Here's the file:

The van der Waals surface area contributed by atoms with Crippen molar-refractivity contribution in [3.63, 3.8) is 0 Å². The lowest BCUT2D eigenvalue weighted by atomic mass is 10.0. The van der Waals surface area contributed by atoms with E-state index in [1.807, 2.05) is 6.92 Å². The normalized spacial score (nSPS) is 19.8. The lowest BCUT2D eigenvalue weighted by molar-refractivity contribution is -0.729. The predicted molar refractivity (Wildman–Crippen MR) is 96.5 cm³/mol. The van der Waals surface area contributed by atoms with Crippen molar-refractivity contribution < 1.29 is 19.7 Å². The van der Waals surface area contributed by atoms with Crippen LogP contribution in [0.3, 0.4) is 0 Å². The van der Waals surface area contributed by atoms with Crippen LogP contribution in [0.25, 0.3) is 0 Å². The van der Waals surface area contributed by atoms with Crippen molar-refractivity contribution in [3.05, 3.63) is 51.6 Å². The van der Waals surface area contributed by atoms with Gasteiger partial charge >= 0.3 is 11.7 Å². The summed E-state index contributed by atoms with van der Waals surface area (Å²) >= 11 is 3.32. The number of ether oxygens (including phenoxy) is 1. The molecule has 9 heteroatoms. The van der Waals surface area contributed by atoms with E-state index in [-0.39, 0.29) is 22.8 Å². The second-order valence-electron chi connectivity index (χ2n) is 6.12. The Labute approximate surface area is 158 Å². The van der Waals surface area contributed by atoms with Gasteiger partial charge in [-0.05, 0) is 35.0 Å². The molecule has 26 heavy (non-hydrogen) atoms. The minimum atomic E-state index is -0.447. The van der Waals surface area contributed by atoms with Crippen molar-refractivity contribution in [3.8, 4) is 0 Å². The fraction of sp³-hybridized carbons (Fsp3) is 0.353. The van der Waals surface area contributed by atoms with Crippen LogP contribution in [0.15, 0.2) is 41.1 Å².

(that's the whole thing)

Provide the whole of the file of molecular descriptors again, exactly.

The van der Waals surface area contributed by atoms with Crippen molar-refractivity contribution in [3.63, 3.8) is 0 Å². The lowest BCUT2D eigenvalue weighted by atomic mass is 10.0. The van der Waals surface area contributed by atoms with E-state index in [1.807, 2.05) is 6.92 Å². The normalized spacial score (nSPS) is 19.8. The lowest BCUT2D eigenvalue weighted by molar-refractivity contribution is -0.729. The predicted molar refractivity (Wildman–Crippen MR) is 96.5 cm³/mol. The van der Waals surface area contributed by atoms with Crippen molar-refractivity contribution < 1.29 is 19.7 Å². The van der Waals surface area contributed by atoms with Crippen LogP contribution in [0.3, 0.4) is 0 Å². The van der Waals surface area contributed by atoms with Crippen LogP contribution in [0.25, 0.3) is 0 Å². The van der Waals surface area contributed by atoms with Crippen molar-refractivity contribution in [3.05, 3.63) is 51.6 Å². The van der Waals surface area contributed by atoms with Gasteiger partial charge >= 0.3 is 11.7 Å². The summed E-state index contributed by atoms with van der Waals surface area (Å²) >= 11 is 3.32. The number of ether oxygens (including phenoxy) is 1. The molecule has 9 heteroatoms. The van der Waals surface area contributed by atoms with E-state index in [-0.39, 0.29) is 22.8 Å². The second-order valence-electron chi connectivity index (χ2n) is 6.12. The Labute approximate surface area is 158 Å². The van der Waals surface area contributed by atoms with Gasteiger partial charge in [-0.05, 0) is 35.0 Å². The molecule has 26 heavy (non-hydrogen) atoms. The minimum atomic E-state index is -0.447. The van der Waals surface area contributed by atoms with Crippen molar-refractivity contribution in [3.8, 4) is 0 Å². The fraction of sp³-hybridized carbons (Fsp3) is 0.353. The van der Waals surface area contributed by atoms with Crippen LogP contribution in [0.15, 0.2) is 41.1 Å².